An abscess is a collection of liquefied tissue that's been enclosed somewhere in the body. This liquefied tissue is yellow, and commonly known as pus. It's created as a part of the body's natural defenses against infection, and an abscess can form anywhere there is a foreign invader in the body. These can be due to germs or bacteria, which are called septic abscesses, or due to drugs that are never absorbed into the body which are called sterile abscesses. Sterile abscesses usually scar over, whereas septic ones cause inflammation and generate pus.
When a germ is detected in the body, it activates the immune system and the white blood cells. The white blood cells gather at the infection site and begin to produce enzymes that will attack the germ like acid and begin to digest it. The germ may also produce similar enzymes, and a biological shoot out can commence. The collateral damage is that the germ, in addition to portions of surrounding tissue, will be liquefied by the enzymes and turned into pus. This pus is then collected and held in the area of the infection until it's taken away bit by bit to be disposed of by the circulatory system.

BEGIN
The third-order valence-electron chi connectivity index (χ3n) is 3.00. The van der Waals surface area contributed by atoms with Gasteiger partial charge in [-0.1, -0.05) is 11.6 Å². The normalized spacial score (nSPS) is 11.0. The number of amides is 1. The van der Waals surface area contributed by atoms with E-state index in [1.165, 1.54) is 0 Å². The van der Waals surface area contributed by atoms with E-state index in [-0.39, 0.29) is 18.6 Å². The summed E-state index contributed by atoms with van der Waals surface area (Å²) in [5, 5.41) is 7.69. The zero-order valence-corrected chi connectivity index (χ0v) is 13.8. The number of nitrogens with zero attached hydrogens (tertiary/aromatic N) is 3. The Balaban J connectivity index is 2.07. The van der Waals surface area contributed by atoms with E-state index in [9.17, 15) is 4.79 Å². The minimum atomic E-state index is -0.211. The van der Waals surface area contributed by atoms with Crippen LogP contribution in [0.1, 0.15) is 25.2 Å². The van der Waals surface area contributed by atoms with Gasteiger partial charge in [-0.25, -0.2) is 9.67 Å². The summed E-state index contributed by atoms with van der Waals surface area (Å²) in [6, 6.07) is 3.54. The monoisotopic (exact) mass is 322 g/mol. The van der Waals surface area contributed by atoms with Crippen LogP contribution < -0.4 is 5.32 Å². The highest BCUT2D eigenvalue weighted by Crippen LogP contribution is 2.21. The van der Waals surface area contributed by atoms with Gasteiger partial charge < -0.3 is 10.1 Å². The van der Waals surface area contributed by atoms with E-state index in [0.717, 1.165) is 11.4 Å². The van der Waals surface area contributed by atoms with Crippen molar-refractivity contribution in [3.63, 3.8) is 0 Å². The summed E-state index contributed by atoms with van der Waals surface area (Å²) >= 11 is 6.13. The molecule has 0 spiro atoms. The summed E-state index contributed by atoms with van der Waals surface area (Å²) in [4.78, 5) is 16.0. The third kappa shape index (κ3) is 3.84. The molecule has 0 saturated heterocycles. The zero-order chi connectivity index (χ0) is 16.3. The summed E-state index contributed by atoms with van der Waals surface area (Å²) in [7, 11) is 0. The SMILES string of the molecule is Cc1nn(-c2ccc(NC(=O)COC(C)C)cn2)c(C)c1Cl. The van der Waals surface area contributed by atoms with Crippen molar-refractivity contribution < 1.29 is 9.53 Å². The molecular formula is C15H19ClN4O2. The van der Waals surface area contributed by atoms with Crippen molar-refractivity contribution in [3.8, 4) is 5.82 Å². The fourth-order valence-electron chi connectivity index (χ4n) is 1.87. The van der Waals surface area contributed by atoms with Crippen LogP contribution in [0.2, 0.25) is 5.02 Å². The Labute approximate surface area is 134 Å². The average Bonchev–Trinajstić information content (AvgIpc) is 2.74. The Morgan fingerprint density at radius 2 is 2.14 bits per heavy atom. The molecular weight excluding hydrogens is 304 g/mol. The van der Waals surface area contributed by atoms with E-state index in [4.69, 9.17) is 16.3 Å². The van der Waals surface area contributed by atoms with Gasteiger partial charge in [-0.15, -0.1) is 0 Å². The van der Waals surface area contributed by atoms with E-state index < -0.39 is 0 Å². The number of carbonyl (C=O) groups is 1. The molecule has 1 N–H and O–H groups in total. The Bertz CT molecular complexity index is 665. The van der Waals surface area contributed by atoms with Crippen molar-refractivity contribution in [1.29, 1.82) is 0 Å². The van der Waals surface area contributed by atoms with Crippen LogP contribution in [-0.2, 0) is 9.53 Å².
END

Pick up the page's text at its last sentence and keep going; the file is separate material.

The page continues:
This activity often happens near the surface of the skin, and even on the scalp. The infection begins with inflammation and irritation, then pus begins to form and spread along the skin. An abscess will grow along the path of least resistance, which is why it often spreads along the skin. Sometimes, if the pus isn't disposed of quickly enough by the circulatory system, an abscess will burst. The pressure from the built up pus ruptures the abscess, and the pus pours out. This can often be beneficial in that the digested enzymes, germs, and tissue are removed from the body, but a ruptured abscess must be carefully cleaned and disinfected if this happens.